Joseph Smith suggested the possibility of creating an ensign for the kingdom of god as early as 22 June 1844: “I also gave orders that a standard be prepared for the nations.” According to LDS church historian George A. Smith, Joseph Smith’s concept for an ensign was amplified in a vision Brigham young had after the Prophet’s death.

While they were fasting and praying daily on the subject [the migration west] President Young had a vision of Joseph Smith, who showed him the mountain that we now call Ensign Peak, immediately north of Salt Lake City and there was an ensign fell upon that peak, and Joseph said, “Build under the point where the colors fall and you will prosper and have peace.

Although George A Smith’s account was separated from the occurrence by more than twenty years, John D. Lee recorded in his diary a sermon given by Brigham Young on 13 January 1846, in which there are more details about this flag:

Pres B Young said that the saying of the prophets would never be verified unless the House of the Lord be reared in the Tops of the Mountains & the Proud Banner of Liberty wave over the valleys that are within the Mountains & I know where the spot is & I know how to make this flag. Jos sent the colours and Said where the colours settled there would be the spot.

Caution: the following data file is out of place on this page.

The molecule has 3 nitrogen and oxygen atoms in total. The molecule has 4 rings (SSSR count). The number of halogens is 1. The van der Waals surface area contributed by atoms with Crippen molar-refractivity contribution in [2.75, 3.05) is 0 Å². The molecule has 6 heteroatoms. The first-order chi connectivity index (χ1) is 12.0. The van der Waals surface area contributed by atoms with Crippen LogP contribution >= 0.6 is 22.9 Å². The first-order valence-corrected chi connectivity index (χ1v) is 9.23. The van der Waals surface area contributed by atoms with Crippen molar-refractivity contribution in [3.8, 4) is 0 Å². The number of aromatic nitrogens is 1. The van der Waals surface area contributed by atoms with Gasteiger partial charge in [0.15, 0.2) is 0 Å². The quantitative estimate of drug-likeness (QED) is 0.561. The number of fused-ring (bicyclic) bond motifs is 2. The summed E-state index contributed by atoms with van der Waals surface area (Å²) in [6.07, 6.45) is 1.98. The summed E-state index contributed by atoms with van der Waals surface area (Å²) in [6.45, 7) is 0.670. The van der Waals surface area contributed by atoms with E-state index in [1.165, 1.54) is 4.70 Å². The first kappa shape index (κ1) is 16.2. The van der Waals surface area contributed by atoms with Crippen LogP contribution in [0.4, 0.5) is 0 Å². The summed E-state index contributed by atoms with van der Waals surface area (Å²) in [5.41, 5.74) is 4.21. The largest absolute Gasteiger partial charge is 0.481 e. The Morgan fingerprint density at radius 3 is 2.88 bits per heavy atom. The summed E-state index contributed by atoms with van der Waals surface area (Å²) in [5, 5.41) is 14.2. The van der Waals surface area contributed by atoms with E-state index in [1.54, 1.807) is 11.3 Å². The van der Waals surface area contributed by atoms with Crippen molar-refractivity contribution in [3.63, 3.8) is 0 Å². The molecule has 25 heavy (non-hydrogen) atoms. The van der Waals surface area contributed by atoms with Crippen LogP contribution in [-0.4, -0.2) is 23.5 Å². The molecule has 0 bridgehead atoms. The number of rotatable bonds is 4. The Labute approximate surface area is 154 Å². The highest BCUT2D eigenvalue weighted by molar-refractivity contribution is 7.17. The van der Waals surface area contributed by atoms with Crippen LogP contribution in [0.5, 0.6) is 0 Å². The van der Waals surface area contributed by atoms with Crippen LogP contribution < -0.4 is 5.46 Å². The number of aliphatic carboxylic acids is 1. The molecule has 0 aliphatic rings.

Therefore, even prior to the departure of the Saints from Nauvoo, Illinois, Brigham Young contemplated making a special flag for the mountain haven of the saints

By the time Brigham Young led the first pioneer company toward the great basin in the spring of 1847 he had aligned this flag with the political kingdom of god on 29 may 1847 president young preached a sermon on this subject to the pioneer company.